Edinburgh Mountain Film Festival review

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Stevie Christie - 03/11/2003

It was the first Tiso-sponsored Edinburgh Mountain Film Festival - but it won't be the last.

After Paul Raistrick's film, "Pushing Winter", was announced as the deserving and popular winner of the 'Best Film Award', many people seemed reluctant to leave the cosy atmosphere of the Caledonian Brewery, opting instead for a last look at the photography of Cubby and Nick Williams that was so striking and emotive, or simply ordering another drink from the bar. There was a definite buzz in the air though, a feeling of 'let's go play!'

The 500+ people who managed to get tickets for the sell-out two night festival were treated to ten short films and two lectures. They also had to find time to check out the poetry display by co-sponsors the John Muir Trust, the video wall with footage from the Fort William Mountain Bike World Cup event, as well as the stunning photography displays. And they were responsible for choosing the Best Film.

The films were a mix of high and low budget, international and Scottish made movies focussing on skiing, snowboarding, paragliding, white water kayaking, rock-climbing and 'dog-climbing' you should have seen that puppy on the crux!

With a blend of cutting edge action, humour and more thoughtful look at why we are drawn to the mountains, the films were accessible to all, exciting and inspiring. Having many of the film producers in attendance to introduce their films gave the audience further insight into what drives these individuals to push themselves to the limit in their chosen sport.

The guest speakers each evening were climbers with very different tales to tell. Scott Muir gave a lively and passionate lecture introducing the audience to the new discipline of 'dry-tooling', using ice axes and crampons to climb dry rock.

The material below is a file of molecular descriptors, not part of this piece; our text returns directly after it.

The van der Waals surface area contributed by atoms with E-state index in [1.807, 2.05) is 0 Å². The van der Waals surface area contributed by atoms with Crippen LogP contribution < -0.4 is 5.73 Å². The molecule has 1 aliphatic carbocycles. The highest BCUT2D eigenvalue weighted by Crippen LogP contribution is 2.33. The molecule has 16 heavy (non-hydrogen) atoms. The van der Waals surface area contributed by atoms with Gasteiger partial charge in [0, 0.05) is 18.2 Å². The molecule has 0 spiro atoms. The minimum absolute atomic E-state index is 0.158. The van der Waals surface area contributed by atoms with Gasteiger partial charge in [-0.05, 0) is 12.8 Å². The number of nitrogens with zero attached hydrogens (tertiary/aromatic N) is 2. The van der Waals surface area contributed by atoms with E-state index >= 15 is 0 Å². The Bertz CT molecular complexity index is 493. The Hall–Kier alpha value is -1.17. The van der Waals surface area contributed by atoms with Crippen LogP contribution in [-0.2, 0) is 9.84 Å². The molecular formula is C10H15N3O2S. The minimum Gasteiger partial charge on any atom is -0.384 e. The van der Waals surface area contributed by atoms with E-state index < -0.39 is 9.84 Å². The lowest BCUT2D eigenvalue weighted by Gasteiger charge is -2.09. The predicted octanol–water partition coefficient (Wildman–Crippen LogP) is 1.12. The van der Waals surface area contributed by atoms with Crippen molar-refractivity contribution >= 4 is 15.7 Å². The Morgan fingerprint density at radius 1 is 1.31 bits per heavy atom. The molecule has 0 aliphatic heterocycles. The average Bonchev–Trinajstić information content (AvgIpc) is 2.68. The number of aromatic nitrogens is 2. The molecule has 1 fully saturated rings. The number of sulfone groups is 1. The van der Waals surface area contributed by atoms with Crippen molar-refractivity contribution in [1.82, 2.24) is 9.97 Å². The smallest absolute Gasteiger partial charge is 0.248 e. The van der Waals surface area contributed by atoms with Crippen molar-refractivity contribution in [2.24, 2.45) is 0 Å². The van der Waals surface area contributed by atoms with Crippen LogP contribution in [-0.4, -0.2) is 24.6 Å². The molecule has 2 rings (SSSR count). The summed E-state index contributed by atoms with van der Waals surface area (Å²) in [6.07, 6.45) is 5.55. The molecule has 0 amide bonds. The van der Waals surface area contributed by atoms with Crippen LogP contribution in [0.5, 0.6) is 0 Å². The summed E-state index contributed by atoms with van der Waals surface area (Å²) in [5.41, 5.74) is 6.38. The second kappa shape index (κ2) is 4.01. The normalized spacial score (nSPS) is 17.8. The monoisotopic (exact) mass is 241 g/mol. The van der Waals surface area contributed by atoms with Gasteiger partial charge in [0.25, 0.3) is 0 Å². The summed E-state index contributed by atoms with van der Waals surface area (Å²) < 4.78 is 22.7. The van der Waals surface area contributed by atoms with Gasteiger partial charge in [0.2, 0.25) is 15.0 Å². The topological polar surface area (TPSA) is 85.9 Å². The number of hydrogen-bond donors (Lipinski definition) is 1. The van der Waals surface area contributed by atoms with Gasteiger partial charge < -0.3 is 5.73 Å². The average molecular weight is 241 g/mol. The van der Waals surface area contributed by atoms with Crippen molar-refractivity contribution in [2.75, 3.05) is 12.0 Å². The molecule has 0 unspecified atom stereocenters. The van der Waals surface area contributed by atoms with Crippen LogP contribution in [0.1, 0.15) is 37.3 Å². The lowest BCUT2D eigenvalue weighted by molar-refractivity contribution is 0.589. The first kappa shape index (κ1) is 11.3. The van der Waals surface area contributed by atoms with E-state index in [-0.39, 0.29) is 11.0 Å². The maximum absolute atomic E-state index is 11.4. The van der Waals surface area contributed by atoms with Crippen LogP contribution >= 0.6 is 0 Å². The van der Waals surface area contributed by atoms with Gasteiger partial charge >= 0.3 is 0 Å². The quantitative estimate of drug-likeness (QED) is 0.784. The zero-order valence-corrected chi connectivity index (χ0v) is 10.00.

"Despite what it sounds like", said Scott, "it does not require lubrication, although it can be painful."

When his short film cut to footage of a naked ice climber though, we were beginning to wonder! Still it gives "The Naked Rambler" something to look up to?!

Jamie Andrew's presentation could not have been more different. Documenting his horrific Alpine ordeal which led to the amputation of both his hands and feet, through his recovery to his future goals (he is about to lead an all-disabled unsupported expedition up Kilimanjaro - the hard way), Jamie told his story with great dignity, humour and style.

"I don't often compare myself to a Greek God", he quipped as a slide of the handless and footless statue of Dionysus was projected.

"But this is what they did to me. I am the lucky one though. My climbing partner died. I am alive."

The audience was captivated, perhaps slightly humbled by his positive attitude but also, hopefully, inspired by it.

As the last of the audience left, they threw some coins into the collection cans for the Mountain Rescue Committee for Scotland. Over £660 was raised over the two nights, mostly through the raffle and thanks are due to all those who donated prizes (Tiso, John Muir Trust, Pocket Mountains, Nevis Range, Caledonian Events) and those who bought tickets.

Planning for next year's festival has already started. The EMFF website has details of a photography competition and also information on how to submit a film. But whether you are a film producer, a photographer or simply an enthusiast, the message is clear. Get out there. Go play.

Further details on the EMFF are available at http://www.edinburghmountainff.com

The Edinburgh Mountain Film Festival 2003 was presented in association with Tiso - The Outdoor Specialist. It was sponsored by the John Muir Trust, High Mountain Sports Magazine and Caledonian Events.

Photographs from the festival and further information are available by contacting Steve Christie or calling 07919 818 901

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